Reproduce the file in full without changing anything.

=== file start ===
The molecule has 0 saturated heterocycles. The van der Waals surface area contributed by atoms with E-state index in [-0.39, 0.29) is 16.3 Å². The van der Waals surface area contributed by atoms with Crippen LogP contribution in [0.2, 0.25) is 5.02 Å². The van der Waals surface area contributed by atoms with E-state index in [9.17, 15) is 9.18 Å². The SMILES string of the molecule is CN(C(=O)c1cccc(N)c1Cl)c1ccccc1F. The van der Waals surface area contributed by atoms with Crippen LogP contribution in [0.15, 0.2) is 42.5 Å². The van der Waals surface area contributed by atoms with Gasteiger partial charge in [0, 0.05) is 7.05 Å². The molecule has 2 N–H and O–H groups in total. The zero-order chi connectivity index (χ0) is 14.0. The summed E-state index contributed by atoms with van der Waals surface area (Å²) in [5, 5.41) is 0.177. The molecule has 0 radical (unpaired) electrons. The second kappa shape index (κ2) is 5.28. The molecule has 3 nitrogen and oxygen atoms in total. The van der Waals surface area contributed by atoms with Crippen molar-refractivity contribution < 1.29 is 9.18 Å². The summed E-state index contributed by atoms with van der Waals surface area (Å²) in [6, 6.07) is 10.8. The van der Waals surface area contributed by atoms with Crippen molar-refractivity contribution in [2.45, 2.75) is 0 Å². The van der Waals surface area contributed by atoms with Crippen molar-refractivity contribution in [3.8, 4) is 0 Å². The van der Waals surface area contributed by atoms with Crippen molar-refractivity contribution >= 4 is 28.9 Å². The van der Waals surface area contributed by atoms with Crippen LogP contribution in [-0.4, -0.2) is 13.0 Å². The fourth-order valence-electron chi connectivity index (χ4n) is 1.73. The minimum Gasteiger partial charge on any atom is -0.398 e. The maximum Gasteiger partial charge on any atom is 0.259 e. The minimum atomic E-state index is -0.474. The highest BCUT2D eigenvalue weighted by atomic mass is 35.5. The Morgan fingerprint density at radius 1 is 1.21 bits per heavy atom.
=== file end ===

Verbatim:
The molecule has 0 saturated heterocycles. The van der Waals surface area contributed by atoms with E-state index in [-0.39, 0.29) is 16.3 Å². The van der Waals surface area contributed by atoms with Crippen LogP contribution in [0.2, 0.25) is 5.02 Å². The van der Waals surface area contributed by atoms with E-state index in [9.17, 15) is 9.18 Å². The SMILES string of the molecule is CN(C(=O)c1cccc(N)c1Cl)c1ccccc1F. The van der Waals surface area contributed by atoms with Crippen LogP contribution in [0.15, 0.2) is 42.5 Å². The van der Waals surface area contributed by atoms with Gasteiger partial charge in [0, 0.05) is 7.05 Å². The molecule has 2 N–H and O–H groups in total. The zero-order chi connectivity index (χ0) is 14.0. The summed E-state index contributed by atoms with van der Waals surface area (Å²) in [5, 5.41) is 0.177. The molecule has 0 radical (unpaired) electrons. The second kappa shape index (κ2) is 5.28. The molecule has 3 nitrogen and oxygen atoms in total. The van der Waals surface area contributed by atoms with Crippen molar-refractivity contribution < 1.29 is 9.18 Å². The summed E-state index contributed by atoms with van der Waals surface area (Å²) in [6, 6.07) is 10.8. The van der Waals surface area contributed by atoms with Crippen molar-refractivity contribution in [2.45, 2.75) is 0 Å². The van der Waals surface area contributed by atoms with Crippen molar-refractivity contribution in [3.8, 4) is 0 Å². The van der Waals surface area contributed by atoms with Crippen molar-refractivity contribution >= 4 is 28.9 Å². The van der Waals surface area contributed by atoms with Crippen LogP contribution in [-0.4, -0.2) is 13.0 Å². The fourth-order valence-electron chi connectivity index (χ4n) is 1.73. The minimum Gasteiger partial charge on any atom is -0.398 e. The maximum Gasteiger partial charge on any atom is 0.259 e. The minimum atomic E-state index is -0.474. The highest BCUT2D eigenvalue weighted by atomic mass is 35.5. The Morgan fingerprint density at radius 1 is 1.21 bits per heavy atom.